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How many people in Pennsylvania don’t have health insurance?
As of the end of 2016 — the latest year of data available — a little more than 690,000 residents of Pennsylvania did not have health insurance, according to a report issued by the Pennsylvania State Data Center.
That equates to about 6.8 percent of the state’s population. Put a different way, about 93 percent of the state’s population had health insurance coverage in 2016.
People between 18 and 39 years old were the ones most likely to be uninsured with about 10 percent of that group lacking coverage, according to the State Data Center.
Residents younger than 18, as well as those between the ages of 50 and 64, have an uninsured rate of 5 percent or less.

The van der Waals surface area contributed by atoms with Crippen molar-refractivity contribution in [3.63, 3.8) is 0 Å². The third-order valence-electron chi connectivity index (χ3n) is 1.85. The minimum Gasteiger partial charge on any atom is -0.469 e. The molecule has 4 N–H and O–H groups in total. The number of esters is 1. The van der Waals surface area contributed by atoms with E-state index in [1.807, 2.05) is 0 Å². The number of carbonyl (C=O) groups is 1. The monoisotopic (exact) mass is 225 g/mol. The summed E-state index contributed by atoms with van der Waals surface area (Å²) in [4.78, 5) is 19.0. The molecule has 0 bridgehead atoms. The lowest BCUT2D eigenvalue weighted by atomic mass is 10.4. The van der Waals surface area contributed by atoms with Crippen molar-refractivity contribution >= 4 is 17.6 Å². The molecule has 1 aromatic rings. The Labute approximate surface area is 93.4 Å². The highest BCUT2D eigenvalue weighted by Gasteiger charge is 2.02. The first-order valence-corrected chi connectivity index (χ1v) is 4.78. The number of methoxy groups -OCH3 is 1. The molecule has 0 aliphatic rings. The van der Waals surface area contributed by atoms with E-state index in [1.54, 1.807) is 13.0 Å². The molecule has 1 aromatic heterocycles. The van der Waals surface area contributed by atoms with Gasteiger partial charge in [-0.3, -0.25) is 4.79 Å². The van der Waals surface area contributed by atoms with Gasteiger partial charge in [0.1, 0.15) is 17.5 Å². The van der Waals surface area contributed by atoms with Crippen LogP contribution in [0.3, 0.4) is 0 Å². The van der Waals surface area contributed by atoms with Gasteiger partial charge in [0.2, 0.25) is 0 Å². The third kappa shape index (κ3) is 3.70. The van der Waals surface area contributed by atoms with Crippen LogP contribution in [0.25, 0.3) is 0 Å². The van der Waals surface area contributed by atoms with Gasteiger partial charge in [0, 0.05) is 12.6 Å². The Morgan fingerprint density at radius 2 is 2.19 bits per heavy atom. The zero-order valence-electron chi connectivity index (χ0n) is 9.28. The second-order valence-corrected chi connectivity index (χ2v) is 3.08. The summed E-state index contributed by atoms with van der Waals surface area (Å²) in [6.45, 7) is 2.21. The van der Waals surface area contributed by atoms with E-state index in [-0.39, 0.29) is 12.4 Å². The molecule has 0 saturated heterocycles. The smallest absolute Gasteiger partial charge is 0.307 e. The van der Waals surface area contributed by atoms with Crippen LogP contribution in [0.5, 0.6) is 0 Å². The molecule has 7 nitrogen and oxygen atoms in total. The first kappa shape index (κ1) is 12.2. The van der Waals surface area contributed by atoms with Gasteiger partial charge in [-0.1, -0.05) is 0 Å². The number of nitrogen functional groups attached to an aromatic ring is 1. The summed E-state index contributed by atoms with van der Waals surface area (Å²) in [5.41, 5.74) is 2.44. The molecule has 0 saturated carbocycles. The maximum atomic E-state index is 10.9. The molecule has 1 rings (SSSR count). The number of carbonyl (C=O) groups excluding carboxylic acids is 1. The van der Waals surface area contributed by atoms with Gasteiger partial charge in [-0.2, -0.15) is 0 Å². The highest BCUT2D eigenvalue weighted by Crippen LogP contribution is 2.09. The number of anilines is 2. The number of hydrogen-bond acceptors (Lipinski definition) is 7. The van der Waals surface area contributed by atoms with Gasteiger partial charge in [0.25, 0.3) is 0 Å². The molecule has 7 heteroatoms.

The number of people without health insurance has dropped significantly since the passage of the federal Affordable Care Act — commonly referred to as Obamacare — and the expansion of Medicaid in the state.
From 2008 to 2010, the year the Affordable Care Act became law, the percentage of Pennsylvania residents without health insurance rose from about 10.6 percent to a little more than 12 percent, according to the report.
Between 2010 and 2014, the uninsured rate shrunk a little more than 10 percent. In August 2014, then Gov. Tom Corbett announced a plan to expand Medicaid but seek a waiver to some of the Affordable Care Act requirements.
When Gov. Tom Wolf took office a few months later, that plan was eliminated in favor a more traditional Medicaid expansion.
The uninsured rate fell by roughly 25 percent in Pennsylvania in 2015 and by another 10 percent in 2016, according to the State Data Center.
About 11,300 people in Cumberland County, or about 5.8 percent of the population, did not have insurance in 2016, compared to more than 18,000 people going without insurance in the county in 2010.
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